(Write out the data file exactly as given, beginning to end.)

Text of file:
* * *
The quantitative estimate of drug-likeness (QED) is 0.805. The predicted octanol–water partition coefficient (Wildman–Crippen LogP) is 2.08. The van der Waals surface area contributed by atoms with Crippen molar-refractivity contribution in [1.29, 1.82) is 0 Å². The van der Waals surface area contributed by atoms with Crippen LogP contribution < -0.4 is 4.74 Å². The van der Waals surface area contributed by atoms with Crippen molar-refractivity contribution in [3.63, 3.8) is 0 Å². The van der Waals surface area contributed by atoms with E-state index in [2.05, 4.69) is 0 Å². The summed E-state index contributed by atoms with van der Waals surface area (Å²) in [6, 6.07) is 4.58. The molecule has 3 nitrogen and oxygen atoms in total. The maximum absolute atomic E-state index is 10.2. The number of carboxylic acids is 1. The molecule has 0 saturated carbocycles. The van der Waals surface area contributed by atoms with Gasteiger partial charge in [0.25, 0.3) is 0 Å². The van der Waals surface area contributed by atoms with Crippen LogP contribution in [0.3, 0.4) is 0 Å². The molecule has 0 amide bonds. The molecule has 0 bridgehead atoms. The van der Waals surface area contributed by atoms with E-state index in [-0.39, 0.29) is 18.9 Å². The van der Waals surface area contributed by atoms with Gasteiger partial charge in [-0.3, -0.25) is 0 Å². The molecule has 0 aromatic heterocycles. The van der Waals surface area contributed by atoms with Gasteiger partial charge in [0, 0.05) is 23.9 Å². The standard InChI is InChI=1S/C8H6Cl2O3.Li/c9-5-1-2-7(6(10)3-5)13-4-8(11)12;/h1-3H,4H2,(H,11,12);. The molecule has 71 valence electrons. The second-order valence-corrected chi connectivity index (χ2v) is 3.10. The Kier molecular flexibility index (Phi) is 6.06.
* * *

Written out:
The quantitative estimate of drug-likeness (QED) is 0.805. The predicted octanol–water partition coefficient (Wildman–Crippen LogP) is 2.08. The van der Waals surface area contributed by atoms with Crippen molar-refractivity contribution in [1.29, 1.82) is 0 Å². The van der Waals surface area contributed by atoms with Crippen LogP contribution < -0.4 is 4.74 Å². The van der Waals surface area contributed by atoms with Crippen molar-refractivity contribution in [3.63, 3.8) is 0 Å². The van der Waals surface area contributed by atoms with E-state index in [2.05, 4.69) is 0 Å². The summed E-state index contributed by atoms with van der Waals surface area (Å²) in [6, 6.07) is 4.58. The molecule has 3 nitrogen and oxygen atoms in total. The maximum absolute atomic E-state index is 10.2. The number of carboxylic acids is 1. The molecule has 0 saturated carbocycles. The van der Waals surface area contributed by atoms with Gasteiger partial charge in [0.25, 0.3) is 0 Å². The van der Waals surface area contributed by atoms with Crippen LogP contribution in [0.3, 0.4) is 0 Å². The molecule has 0 amide bonds. The molecule has 0 bridgehead atoms. The van der Waals surface area contributed by atoms with E-state index in [-0.39, 0.29) is 18.9 Å². The van der Waals surface area contributed by atoms with Gasteiger partial charge in [-0.3, -0.25) is 0 Å². The molecule has 0 aromatic heterocycles. The van der Waals surface area contributed by atoms with Gasteiger partial charge in [0, 0.05) is 23.9 Å². The standard InChI is InChI=1S/C8H6Cl2O3.Li/c9-5-1-2-7(6(10)3-5)13-4-8(11)12;/h1-3H,4H2,(H,11,12);. The molecule has 71 valence electrons. The second-order valence-corrected chi connectivity index (χ2v) is 3.10. The Kier molecular flexibility index (Phi) is 6.06.